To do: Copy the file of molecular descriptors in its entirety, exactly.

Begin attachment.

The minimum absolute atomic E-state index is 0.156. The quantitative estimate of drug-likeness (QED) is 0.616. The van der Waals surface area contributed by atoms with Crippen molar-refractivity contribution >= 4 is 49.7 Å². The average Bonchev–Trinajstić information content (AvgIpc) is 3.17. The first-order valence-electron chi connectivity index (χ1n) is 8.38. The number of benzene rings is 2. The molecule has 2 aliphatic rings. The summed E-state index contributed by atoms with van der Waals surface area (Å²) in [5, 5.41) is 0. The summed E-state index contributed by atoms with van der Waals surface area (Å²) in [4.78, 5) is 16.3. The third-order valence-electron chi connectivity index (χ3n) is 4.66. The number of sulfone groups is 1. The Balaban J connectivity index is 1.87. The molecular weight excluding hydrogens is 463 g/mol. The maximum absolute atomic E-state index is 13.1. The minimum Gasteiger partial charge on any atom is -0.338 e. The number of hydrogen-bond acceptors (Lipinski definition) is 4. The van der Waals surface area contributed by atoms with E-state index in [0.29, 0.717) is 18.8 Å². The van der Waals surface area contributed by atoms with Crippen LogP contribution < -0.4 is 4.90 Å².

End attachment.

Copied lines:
The minimum absolute atomic E-state index is 0.156. The quantitative estimate of drug-likeness (QED) is 0.616. The van der Waals surface area contributed by atoms with Crippen molar-refractivity contribution >= 4 is 49.7 Å². The average Bonchev–Trinajstić information content (AvgIpc) is 3.17. The first-order valence-electron chi connectivity index (χ1n) is 8.38. The number of benzene rings is 2. The molecule has 2 aliphatic rings. The summed E-state index contributed by atoms with van der Waals surface area (Å²) in [5, 5.41) is 0. The summed E-state index contributed by atoms with van der Waals surface area (Å²) in [4.78, 5) is 16.3. The third-order valence-electron chi connectivity index (χ3n) is 4.66. The number of sulfone groups is 1. The Balaban J connectivity index is 1.87. The molecular weight excluding hydrogens is 463 g/mol. The maximum absolute atomic E-state index is 13.1. The minimum Gasteiger partial charge on any atom is -0.338 e. The number of hydrogen-bond acceptors (Lipinski definition) is 4. The van der Waals surface area contributed by atoms with E-state index in [0.29, 0.717) is 18.8 Å². The van der Waals surface area contributed by atoms with Crippen LogP contribution < -0.4 is 4.90 Å².